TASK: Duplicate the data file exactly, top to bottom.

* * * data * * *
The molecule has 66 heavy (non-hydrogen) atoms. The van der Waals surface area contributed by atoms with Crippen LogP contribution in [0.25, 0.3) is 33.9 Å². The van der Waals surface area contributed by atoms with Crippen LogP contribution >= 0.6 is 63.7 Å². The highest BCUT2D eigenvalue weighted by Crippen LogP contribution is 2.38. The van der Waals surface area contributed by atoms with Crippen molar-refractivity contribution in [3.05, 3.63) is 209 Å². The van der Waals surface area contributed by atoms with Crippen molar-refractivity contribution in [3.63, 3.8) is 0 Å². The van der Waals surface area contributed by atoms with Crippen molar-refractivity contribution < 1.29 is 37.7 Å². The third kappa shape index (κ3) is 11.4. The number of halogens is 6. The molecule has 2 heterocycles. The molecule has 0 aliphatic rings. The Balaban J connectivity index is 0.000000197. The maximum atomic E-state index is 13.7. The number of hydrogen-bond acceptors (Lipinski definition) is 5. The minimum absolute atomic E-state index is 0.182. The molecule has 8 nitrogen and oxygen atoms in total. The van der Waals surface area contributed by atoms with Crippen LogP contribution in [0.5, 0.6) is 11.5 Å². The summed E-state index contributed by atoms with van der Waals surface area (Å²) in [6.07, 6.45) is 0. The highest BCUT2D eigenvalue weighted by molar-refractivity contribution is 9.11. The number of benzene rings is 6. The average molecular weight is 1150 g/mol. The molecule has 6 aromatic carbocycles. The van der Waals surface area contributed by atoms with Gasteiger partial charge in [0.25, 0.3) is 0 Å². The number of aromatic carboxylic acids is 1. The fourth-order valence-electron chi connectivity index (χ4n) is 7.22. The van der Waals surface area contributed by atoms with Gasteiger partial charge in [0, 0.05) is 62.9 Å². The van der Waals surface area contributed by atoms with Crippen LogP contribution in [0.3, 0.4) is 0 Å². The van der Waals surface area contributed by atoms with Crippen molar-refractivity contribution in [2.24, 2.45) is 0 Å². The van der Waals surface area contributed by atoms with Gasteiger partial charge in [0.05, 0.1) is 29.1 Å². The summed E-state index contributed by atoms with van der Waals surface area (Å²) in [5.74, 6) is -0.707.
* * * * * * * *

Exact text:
The molecule has 66 heavy (non-hydrogen) atoms. The van der Waals surface area contributed by atoms with Crippen LogP contribution in [0.25, 0.3) is 33.9 Å². The van der Waals surface area contributed by atoms with Crippen LogP contribution >= 0.6 is 63.7 Å². The highest BCUT2D eigenvalue weighted by Crippen LogP contribution is 2.38. The van der Waals surface area contributed by atoms with Crippen molar-refractivity contribution in [3.05, 3.63) is 209 Å². The van der Waals surface area contributed by atoms with Crippen molar-refractivity contribution in [3.63, 3.8) is 0 Å². The van der Waals surface area contributed by atoms with Crippen molar-refractivity contribution < 1.29 is 37.7 Å². The third kappa shape index (κ3) is 11.4. The number of halogens is 6. The molecule has 2 heterocycles. The molecule has 0 aliphatic rings. The Balaban J connectivity index is 0.000000197. The maximum atomic E-state index is 13.7. The number of hydrogen-bond acceptors (Lipinski definition) is 5. The minimum absolute atomic E-state index is 0.182. The molecule has 8 nitrogen and oxygen atoms in total. The van der Waals surface area contributed by atoms with Crippen LogP contribution in [0.5, 0.6) is 11.5 Å². The summed E-state index contributed by atoms with van der Waals surface area (Å²) in [6.07, 6.45) is 0. The highest BCUT2D eigenvalue weighted by molar-refractivity contribution is 9.11. The number of benzene rings is 6. The average molecular weight is 1150 g/mol. The molecule has 6 aromatic carbocycles. The van der Waals surface area contributed by atoms with Gasteiger partial charge in [0.25, 0.3) is 0 Å². The number of aromatic carboxylic acids is 1. The fourth-order valence-electron chi connectivity index (χ4n) is 7.22. The van der Waals surface area contributed by atoms with Gasteiger partial charge in [0, 0.05) is 62.9 Å². The van der Waals surface area contributed by atoms with Crippen LogP contribution in [0.3, 0.4) is 0 Å². The van der Waals surface area contributed by atoms with Crippen molar-refractivity contribution in [2.24, 2.45) is 0 Å². The van der Waals surface area contributed by atoms with Gasteiger partial charge in [0.05, 0.1) is 29.1 Å². The summed E-state index contributed by atoms with van der Waals surface area (Å²) in [5.74, 6) is -0.707.